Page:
The two men looked at each other, smiling slightly. The stocky solid fellow slapped his own forehead. “Forgive me. I forget, your Highness. Everyone where come from knows us. We’re gunsmiths, Prince Vlad. Gunsmiths from Lwów. We fled from Galicia when Prince Jagiellon killed our Prince. King Emeric’s father gave us leave to settle, gave us a charter, in Harghita and Corona and the cousins in Várad. Józef Smerek is my name. This is my cousin Stanislaw. We are makers of fowling pieces, arquebuses, wheel-lock pistols. We settled here and we would continue our trade here, but now we are proscribed from doing so.” There was no mistaking the fury in the man’s voice at saying this.

“Smerek. They make good guns,” said the guard, considerably more respectfully now.

“And there is the problem,” said Stanislaw. “We make good guns. We sell them. The King’s armies do not buy from us, but there are other customers. Not too many, but others. We make good guns, and we make them not too expensive. Then someone shoots one of King Emeric’s Magyar officers with one of our guns. Shoots him dead, through the armor. And they catch him, find the gun, and now we are proscribed from following the family’s trade. So the family sent a delegation to King Emeric four months ago to appeal the decision.”

The two looked at each other again. Vlad saw how their shoulders were set in anger, the big hands balling into fists. Eventually Stanislaw spoke. He spoke in a cold, unemotional tone, very carefully and very deliberately, as if he was controlling a volcano of rage, but barely. “He tore up our charter. Ripped it apart and threw it in the dirt. And he had Papa Stanislaw impaled for daring to question him. For our part in killing his officer we were flogged. A hundred lashes for Edward and Thaddeus. I had to watch. I was the youngest. I got only fifty lashes — he told them to leave me alive to carry the message.” He lifted his shirt, and turned, revealing the keloid mass of a terrible beating. “My brother Edward died there. Cousin Thaddeus died a week later.”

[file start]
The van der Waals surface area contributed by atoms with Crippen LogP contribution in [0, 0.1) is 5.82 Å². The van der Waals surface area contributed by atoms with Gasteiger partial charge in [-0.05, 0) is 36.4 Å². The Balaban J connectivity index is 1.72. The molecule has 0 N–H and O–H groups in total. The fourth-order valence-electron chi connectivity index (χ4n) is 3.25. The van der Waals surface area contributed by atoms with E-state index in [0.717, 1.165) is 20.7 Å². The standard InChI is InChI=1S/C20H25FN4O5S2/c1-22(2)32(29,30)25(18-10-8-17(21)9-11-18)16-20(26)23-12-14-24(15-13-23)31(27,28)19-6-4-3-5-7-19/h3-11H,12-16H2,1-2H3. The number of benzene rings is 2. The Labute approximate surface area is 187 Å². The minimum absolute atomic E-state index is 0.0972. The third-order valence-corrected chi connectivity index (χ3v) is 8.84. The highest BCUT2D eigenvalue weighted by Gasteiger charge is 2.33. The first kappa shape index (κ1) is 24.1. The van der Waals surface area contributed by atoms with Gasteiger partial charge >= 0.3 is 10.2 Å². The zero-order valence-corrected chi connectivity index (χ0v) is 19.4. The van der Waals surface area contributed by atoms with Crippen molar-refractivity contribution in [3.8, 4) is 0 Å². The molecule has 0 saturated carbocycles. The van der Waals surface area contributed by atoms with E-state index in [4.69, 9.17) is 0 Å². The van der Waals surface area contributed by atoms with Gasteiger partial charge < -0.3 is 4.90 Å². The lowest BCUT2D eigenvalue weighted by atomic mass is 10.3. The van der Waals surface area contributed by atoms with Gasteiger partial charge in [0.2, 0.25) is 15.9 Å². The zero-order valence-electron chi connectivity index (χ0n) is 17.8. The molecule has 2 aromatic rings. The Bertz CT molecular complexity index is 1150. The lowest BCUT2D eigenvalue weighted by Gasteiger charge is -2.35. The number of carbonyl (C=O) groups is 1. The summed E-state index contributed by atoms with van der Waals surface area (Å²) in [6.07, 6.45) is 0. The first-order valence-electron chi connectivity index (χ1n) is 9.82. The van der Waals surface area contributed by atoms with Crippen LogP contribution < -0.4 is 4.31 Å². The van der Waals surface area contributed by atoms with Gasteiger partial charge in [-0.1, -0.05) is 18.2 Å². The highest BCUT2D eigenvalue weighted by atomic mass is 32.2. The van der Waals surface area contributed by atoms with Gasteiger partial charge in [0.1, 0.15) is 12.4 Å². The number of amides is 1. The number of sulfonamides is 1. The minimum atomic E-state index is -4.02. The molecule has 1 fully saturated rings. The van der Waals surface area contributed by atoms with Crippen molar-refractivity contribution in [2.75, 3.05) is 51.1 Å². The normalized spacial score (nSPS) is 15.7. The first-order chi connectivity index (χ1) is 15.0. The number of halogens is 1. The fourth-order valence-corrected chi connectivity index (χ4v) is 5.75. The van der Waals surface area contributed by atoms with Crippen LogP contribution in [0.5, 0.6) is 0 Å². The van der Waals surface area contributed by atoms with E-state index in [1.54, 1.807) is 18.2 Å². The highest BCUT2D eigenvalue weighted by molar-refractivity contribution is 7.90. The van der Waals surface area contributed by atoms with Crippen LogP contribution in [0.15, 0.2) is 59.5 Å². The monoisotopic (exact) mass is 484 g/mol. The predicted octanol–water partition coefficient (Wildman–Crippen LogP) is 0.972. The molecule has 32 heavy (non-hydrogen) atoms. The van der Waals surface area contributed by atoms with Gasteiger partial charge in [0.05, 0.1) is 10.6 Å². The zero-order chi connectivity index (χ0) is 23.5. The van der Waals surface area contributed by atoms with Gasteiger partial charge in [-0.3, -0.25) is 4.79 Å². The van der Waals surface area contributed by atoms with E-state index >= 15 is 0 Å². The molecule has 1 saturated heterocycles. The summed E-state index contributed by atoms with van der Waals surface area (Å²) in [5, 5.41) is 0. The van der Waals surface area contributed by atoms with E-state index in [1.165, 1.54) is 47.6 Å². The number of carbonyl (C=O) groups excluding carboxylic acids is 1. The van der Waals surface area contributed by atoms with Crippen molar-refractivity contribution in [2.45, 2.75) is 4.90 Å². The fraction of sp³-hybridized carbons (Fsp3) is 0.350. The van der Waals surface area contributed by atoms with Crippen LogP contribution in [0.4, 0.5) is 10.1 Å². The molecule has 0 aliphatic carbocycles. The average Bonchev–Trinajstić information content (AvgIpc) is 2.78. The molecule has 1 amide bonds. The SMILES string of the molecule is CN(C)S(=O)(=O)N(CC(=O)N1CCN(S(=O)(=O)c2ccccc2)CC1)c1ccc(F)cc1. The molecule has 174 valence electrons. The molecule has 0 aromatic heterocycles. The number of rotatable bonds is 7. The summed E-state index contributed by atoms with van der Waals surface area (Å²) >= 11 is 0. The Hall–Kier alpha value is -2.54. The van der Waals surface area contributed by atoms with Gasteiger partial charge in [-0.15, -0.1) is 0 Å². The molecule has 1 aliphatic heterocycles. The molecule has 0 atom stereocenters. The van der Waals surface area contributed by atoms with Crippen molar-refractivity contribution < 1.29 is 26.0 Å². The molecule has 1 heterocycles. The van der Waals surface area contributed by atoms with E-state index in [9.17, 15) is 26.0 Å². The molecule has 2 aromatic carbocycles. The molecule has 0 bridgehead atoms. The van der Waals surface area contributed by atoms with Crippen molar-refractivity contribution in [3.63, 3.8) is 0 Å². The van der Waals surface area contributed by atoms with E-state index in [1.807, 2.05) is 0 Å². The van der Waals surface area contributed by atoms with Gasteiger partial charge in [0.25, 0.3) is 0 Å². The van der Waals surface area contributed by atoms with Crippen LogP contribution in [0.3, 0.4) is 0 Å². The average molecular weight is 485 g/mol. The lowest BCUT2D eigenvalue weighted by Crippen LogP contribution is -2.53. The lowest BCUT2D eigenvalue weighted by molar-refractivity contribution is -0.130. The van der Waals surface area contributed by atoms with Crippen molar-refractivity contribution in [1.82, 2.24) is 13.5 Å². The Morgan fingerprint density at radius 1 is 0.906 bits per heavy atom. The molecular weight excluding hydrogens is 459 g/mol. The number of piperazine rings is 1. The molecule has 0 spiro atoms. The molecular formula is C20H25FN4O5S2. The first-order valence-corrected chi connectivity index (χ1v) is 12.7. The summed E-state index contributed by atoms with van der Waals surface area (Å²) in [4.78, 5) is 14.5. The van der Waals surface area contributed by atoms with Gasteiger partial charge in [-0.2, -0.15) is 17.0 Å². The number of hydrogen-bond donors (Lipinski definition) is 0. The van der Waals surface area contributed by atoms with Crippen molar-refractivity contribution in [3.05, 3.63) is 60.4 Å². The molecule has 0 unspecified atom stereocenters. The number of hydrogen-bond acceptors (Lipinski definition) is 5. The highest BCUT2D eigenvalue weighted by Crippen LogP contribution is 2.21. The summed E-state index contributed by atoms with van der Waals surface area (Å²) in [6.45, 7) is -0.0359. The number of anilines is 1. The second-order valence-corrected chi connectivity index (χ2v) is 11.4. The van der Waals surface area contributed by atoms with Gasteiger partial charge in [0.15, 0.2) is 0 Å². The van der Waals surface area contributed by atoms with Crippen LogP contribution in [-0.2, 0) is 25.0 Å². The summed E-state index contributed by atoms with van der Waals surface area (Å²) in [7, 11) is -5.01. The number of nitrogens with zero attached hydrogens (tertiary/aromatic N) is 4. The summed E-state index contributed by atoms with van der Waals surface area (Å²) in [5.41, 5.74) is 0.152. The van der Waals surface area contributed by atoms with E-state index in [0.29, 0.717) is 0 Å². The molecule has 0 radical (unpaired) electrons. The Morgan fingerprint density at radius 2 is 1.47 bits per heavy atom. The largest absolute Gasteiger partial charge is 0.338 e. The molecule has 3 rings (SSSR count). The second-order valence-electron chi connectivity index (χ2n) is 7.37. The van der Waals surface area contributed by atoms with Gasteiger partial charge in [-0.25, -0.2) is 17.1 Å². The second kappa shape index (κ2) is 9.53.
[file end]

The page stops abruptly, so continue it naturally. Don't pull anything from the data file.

Vlad looked. And nodded, slowly. It might seem a ridiculous punishment for such a thing, but he too knew Emeric’s reputation. On the wrong day, the wrong word could earn you that sort of treatment. And that would have been just after the King returned from his disastrous expedition to Corfu. His temper had been very, very savage just then. “Fetch us some Schnapps from Mirko,” he said to the guard. Then to the two gunsmiths. “Come. Let us go and sit down and discuss the guns I wish to buy from you. And a new charter. One from me. I expect you sell your guns to me, but I will not blame the maker of the tool for the use it is put to.”

Vlad noticed his men were nodding too.

The two looked at each other. “Yes, your Highness,” they said warily.

“My people call me Drac. Or Sire.”

Józef looked at him strangely. “Drac . . . that means demon. Or Dragon. My wife is from the mountains.”

Vlad nodded. “King Emeric may find I am a demon. The Dragon guards his own treasure. This is my treasure.” He waved his hand at the camp. “My land and my people. Give me your fealty and you and yours will be my treasure too. To be guarded. I will be both the demon and the dragon for you.”

He was surprised to see the stocky, solid men that had looked him in the eye so firmly, suddenly kneeling in front of him. Tears were trickling down the faces of men who would not easily cry. “Drac.” They said, almost in unison. Vlad found his hand being kissed.

“Józef can go back,” said Stanislaw his voice cracking. “I have found my Prince. I want to be your gunsmith, Drac.”

Józef patted Stanislaw gently on the shoulder. “He is the best, Drac. He has even made cannon, though we were not supposed to. That is all we want. Revenge and to be your people. To belong.”

Stanislaw nodded. “Yes,” he said, his voice still thick. “To belong. To have a place we can call our own again. To have a Prince who will be as loyal to us as we are to him.”

Vlad reflected that he would have to go very far to find a better recruiting sergeant than King Emeric. “You will both go back,” he said, raising them up. “There are patrols, and you may fall foul of them. You may need each other for support. My men will see you on your way as far as possible. I want those guns. And then, Stanislaw Smerek, you can return to be my gunsmith. I am going to need you. And you and yours are mine. I will guard you to the best of my ability. I will have your loyalty and you will have mine.”

They nodded. “Drac.” It was a commitment. Heart and soul.

“They will not take us alive, or cheaply,” said Józef with a slight smile. “Stanislaw carries more pistols about his person than most regiments.”